Building the Police State
Growing up in the Cold War and watching movies about WWII I absorbed the lesson that authoritarian police states spied on their citizens and had no regard for the freedom of the press. In the West, or so I was raised to believe, the government did not spy on the people and respected our freedoms. That sort of behavior was for the bad guys—the Nazis and the Reds. Those of us in the white hats, well, we were a better sort.
As I grew up, I learned that our white hats were not quite so white. But, I still believed that domestic spying was fairly limited and that the press was mostly free. As technology changed, I was sure that domestic spying increased—after all, when people have the means, they are very good at finding reasons to use those means. After 9/11 I was quite sure that domestic spying had significantly increased and I heard about various programs involving big data. Still, the revelations of Prism were mildly surprising in terms of the scale of the data gathering and the blatant disregard of privacy rights and, of course, ethics.
In Prism and other such programs, the United States has a spying program that the Nazis and Reds only dreamed of—what amounts to a technological panopticon that scoops up massive data on everyone. While the claim is that the data is only used in accord with the law and is used for national security against terrorists, the fact remains that it is an incredibly powerful tool that could easily be used against citizens. Interestingly, the gun-rights folks were terrified of something as bush league as a Federal list of firearms. Prism and other programs should horrify them—and us as well.
I do not entertain any paranoid fantasies about black helicopters or vast conspiracies involving the Illuminati. I do not need to—this sort of vast system of spying is quite real as its potential for misuse. After all, by the iron law of technology, any technology that can be misused will be misused.
The folks in power almost certainly will want to expand on the use of these sort of police state systems. As proof, the main use of many of the legal tools generated for the war on terror has been in the realm of police work—typically involving drugs. It certainly makes sense that the police and others will see this data as too useful to not use. There is also the tendency of those in power to want to gather information and more power—these systems fit right into the usual pattern. This will not, of course, result in the sort of overnight take-over so popular in fiction, but the usual gradual erosion of privacy and rights.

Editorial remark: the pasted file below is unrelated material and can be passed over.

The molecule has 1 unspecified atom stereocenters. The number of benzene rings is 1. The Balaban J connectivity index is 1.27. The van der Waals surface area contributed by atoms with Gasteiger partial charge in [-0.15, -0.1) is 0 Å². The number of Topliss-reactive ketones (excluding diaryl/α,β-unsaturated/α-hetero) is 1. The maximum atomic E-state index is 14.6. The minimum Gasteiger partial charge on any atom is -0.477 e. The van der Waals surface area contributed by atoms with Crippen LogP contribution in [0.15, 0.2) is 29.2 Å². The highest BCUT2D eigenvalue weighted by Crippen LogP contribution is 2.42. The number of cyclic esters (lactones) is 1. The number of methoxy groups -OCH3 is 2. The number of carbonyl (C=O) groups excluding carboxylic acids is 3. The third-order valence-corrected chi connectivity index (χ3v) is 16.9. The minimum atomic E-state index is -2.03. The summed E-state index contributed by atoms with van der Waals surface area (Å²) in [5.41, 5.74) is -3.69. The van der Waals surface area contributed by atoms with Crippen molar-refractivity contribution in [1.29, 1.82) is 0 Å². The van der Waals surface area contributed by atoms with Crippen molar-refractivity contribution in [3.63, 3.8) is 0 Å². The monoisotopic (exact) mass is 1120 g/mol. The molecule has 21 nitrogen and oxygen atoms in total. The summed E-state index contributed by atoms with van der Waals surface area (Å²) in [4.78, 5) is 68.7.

One recent and dramatic example of the expanding police state was the British detention of journalist David Miranda. The justification was, as should be expected these days, laws relating to terror. These laws seem to be amazingly broad and apparently allow the state to do almost as it wishes, provided the words “national security” and “terrorism” are properly invoked. In addition to detaining and interrogating Miranda, the police also seized his property on the grounds that he might be carrying secrets. Miranda has no known connections to any actual terrorists—he is merely a journalist who has been working on the story about Snowden and the NSA.
The British government also leaned on the Guardian to pressure them into handing over the information the paper received from Snowden. Based on the information from Snowden, the Guardian claimed that the GCHQ used NSA data from Prism to illegally spy on British citizens. This has been denied by the government, but the claim certainly does have considerable plausibility.
On the one hand, a case can be made that the governments of the United States and Britain have been acting correctly: they are trying to keep their citizens safe and need to act against whistleblowers and journalists in order to preserve the secrets needed for national security.
On the other hand, it seems reasonable to believe that the governments are acting wrongly. The United States has set up a massive privacy violating spying program in response to the incredibly minor threat of terrorism. The United States and Britain have evoked the boogey man of terror and the magic words “national security” in what appears to be an attempt to conceal misdeeds and illegalities. The British have also engaged in what seems to be coercive tactics against journalists and the Guardian. That is to say, that the West is acting rather like the bad guys of my youth.